Millions of people will turn their eyes toward the August 2017 total solar eclipse, but most of them will be on the ground. Over Tennessee, however, two scientists will be observing the incredible event from the cockpit of a pair of modified bomber aircraft.
Rising above the turbulent atmosphere, the planes will carry high-definition cameras that will observe the structure of the sun's outer layers in remarkable detail. The scientists will also use this unique opportunity to make some less obvious measurements: They'll measure the temperature of the planet Mercury and, if they're lucky, they may even spy remnants of the early solar system.
"By flying in the stratosphere, we can obtain some excellent quality observations," project scientist Constantine Tsang, of the Southwest Research Institute (SwRI) in Colorado, told Space.com. Tsang is also hoping that he's one of the scientists who gets to fly with the instruments during the eclipse, rather than waiting for the data back on the ground. [Where to See the 2017 Total Solar Eclipse, State by State]
Above the atmosphere
In addition to their stunning visual show, total solar eclipses provide a wonderful way for scientists to study the sun. While the moon blocks light from the star's central body, the fainter outer layers of the atmosphere can be studied in great detail. A number of Earth-based observatories will take advantage of the opportunity to probe the sun on Aug. 21.
Even the highest altitude observatories must contend with the way the Earth's atmosphere can blur light coming from objects in space. By taking flight in a pair of WB-57s, the American version of the British B-57 bombers, Tsang's instruments will rise above much of the atmosphere. The aircraft are part of NASA's Airborne Science Program.
Essentially high-definition television cameras, the instruments will be able to study high-frequency events in the outer layers of the sun, such as the nanoflares that help redistribute energy from the magnetic field to the plasma. The device to be flown on the WB-57s will capture 60 frames per second, Tsang told Space.com. That will allow the cameras to capture short-lived aspects of the corona better than satellite cameras with a slower frame rate, Tsang said.
The bombers will also extend the amount of time available to study the sun's outer layers. The so-called path of totality refers to the region on the ground where the total eclipse will be visible. The moon's shadow will move across the U.S. from west to east. At any point on the ground, the sun will be totally obscured by the moon for a maximum of about 2.5 minutes. But each high-speed aircraft will bump that time up to just over 3 minutes, because they will be able to chase the moon's shadow and briefly extend the duration of totality observed. However, the shadow will move at more than three times the speed of sound (2,400 mph, or 3,900 km/h), much faster than the bombers can hope to keep up with. The two planes will fly in formation, separated by about 50 nautical miles, Tsang said. As the first plane flies out of the path of the eclipse, the second should just enter it, creating back-to-back observations of the corona.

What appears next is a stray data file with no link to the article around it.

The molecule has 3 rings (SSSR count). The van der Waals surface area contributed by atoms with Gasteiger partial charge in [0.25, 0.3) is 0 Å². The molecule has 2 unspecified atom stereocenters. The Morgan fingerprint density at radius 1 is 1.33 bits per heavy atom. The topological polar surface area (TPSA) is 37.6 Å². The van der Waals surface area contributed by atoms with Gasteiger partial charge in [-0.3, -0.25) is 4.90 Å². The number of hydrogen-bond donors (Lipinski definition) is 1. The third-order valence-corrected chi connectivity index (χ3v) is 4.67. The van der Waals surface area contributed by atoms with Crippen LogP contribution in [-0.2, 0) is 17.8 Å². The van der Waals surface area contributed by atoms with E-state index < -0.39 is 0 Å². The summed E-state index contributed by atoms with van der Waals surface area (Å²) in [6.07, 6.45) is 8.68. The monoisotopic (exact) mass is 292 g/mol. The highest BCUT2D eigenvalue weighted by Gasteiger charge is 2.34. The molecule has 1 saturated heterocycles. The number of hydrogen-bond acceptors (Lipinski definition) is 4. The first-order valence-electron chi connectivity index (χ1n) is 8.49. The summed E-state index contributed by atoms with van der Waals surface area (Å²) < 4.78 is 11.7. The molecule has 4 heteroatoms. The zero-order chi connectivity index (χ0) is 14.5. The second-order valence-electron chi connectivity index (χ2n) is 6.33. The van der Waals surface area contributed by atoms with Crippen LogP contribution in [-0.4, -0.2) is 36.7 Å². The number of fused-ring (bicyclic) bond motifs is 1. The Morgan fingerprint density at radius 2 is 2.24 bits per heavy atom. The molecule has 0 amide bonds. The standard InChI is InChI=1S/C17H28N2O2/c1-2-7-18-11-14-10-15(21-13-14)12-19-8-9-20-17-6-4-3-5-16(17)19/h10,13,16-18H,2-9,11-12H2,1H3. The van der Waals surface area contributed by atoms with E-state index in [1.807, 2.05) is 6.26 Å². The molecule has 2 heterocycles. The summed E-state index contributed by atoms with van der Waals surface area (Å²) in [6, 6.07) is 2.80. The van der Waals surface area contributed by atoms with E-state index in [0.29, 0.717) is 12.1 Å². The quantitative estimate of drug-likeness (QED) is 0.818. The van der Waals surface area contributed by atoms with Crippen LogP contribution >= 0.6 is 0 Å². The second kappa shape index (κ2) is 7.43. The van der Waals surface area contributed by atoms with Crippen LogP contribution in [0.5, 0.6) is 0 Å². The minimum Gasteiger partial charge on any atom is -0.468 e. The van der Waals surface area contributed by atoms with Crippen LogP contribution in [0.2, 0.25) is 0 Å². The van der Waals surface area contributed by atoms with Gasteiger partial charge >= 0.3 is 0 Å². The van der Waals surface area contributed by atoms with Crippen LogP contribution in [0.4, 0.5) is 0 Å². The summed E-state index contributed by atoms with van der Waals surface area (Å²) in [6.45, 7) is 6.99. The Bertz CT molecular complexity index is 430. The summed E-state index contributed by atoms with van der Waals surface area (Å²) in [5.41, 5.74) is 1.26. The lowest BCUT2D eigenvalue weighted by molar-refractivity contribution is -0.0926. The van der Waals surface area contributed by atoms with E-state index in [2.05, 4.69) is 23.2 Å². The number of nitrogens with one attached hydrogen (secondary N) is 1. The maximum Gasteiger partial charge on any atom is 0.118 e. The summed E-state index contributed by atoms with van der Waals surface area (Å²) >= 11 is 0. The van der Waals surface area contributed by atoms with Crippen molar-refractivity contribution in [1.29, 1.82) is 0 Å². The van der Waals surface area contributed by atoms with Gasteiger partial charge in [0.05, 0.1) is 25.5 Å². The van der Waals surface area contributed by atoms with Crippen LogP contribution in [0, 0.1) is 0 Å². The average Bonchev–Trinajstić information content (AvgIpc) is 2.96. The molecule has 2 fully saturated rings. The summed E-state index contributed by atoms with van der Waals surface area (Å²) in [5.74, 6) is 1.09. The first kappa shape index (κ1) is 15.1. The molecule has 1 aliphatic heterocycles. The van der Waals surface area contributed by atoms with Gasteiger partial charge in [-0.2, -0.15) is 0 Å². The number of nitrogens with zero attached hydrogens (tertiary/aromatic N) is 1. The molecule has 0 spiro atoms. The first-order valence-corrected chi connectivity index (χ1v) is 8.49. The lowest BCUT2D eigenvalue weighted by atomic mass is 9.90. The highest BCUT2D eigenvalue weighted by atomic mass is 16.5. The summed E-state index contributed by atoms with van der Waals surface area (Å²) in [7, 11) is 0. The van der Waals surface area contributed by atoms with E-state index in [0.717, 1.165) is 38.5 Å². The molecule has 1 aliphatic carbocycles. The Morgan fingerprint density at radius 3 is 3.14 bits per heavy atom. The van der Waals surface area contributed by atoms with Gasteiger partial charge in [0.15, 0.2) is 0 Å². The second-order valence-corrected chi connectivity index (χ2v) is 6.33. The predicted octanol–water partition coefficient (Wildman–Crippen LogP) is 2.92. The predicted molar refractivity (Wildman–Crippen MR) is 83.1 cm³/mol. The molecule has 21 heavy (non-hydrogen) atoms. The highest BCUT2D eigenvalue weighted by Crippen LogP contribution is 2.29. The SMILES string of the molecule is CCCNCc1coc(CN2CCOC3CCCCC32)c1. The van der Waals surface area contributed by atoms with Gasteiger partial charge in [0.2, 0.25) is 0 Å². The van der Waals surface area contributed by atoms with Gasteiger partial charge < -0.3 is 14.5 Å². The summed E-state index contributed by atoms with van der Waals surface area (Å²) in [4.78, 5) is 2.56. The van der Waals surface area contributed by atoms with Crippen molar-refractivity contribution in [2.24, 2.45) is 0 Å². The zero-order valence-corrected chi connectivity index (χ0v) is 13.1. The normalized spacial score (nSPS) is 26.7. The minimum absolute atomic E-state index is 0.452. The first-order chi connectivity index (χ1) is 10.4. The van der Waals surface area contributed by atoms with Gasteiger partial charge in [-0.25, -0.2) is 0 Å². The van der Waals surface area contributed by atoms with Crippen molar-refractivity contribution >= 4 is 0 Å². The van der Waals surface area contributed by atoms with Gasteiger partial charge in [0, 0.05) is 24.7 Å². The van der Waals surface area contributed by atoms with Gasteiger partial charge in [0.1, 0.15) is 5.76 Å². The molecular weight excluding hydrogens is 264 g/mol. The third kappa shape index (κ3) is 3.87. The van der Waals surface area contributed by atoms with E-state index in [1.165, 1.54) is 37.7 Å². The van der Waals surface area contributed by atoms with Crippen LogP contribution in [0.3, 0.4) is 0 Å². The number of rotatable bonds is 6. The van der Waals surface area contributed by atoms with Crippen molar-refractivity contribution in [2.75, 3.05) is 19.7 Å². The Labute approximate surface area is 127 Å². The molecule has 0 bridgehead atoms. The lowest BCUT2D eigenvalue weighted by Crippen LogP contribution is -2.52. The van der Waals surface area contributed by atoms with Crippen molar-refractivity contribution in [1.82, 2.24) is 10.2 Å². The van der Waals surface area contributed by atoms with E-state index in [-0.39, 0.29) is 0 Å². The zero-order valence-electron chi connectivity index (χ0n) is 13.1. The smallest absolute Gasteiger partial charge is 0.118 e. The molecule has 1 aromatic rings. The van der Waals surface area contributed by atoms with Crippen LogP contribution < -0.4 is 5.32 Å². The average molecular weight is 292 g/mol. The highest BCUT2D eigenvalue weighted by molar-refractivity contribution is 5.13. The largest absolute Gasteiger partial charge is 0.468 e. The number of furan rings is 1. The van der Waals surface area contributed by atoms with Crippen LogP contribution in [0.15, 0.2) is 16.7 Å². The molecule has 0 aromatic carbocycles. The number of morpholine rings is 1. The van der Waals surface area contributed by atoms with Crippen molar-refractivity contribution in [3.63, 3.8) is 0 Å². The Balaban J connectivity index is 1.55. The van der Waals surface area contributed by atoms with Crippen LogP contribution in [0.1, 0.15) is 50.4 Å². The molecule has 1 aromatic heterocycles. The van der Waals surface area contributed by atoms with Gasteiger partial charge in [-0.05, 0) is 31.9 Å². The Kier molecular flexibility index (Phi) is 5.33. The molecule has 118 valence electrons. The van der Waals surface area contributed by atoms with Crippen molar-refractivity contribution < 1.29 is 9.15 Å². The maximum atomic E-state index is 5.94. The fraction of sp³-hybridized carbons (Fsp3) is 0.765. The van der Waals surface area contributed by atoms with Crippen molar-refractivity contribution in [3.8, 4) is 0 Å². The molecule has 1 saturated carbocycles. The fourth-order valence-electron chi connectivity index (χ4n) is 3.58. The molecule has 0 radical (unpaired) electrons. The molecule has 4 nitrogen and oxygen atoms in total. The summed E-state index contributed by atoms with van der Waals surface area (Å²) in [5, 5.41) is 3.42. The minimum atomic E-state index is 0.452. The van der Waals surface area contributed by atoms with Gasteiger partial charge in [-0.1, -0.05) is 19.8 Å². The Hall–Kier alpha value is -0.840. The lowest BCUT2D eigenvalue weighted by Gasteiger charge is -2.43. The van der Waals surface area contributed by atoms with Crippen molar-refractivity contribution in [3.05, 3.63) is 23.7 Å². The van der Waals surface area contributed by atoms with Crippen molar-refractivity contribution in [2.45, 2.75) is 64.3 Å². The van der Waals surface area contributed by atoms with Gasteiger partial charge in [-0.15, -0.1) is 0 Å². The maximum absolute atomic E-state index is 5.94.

But the sun won't be the only star of the show. While in the air, the cameras will also observe Mercury for 10 to 15 minutes. The closest planet to the sun, Mercury will be only a slim crescent in the sky. Its proximity to the sun makes it challenging to observe from the ground without an eclipse. Tsang and his team will take the opportunity to study the planet in the infrared light, which can be used to reveal the temperature of objects that are not quite hot enough to start radiating visible light. The new observations will help reveal how the planet is losing heat, Tsang said, and combined with previous measurements, they should provide insights about the interior of Mercury.
"These will be the first measurements of their kind," Tsang said, pointing out that the infrared range captured by these cameras is outside the range studied by spacecraft such as NASA's MESSENGER mission to Mercury and the upcoming BepiColombo, a joint mission between the European Space Agency and the Japan Aerospace Exploration Agency.
Along with gathering new information about Mercury, with a little luck the scientists may catch a glimpse of the early solar system. The eclipse provides an excellent opportunity to hunt for Vulcanoids, hypothetical objects leftover from the beginning of the solar system, Tsang said. Vulcanoids are thought to travel around the sun in stable zones inside of Mercury's orbit, and may have evaded detection, thanks to small sizes and the glare of the sun.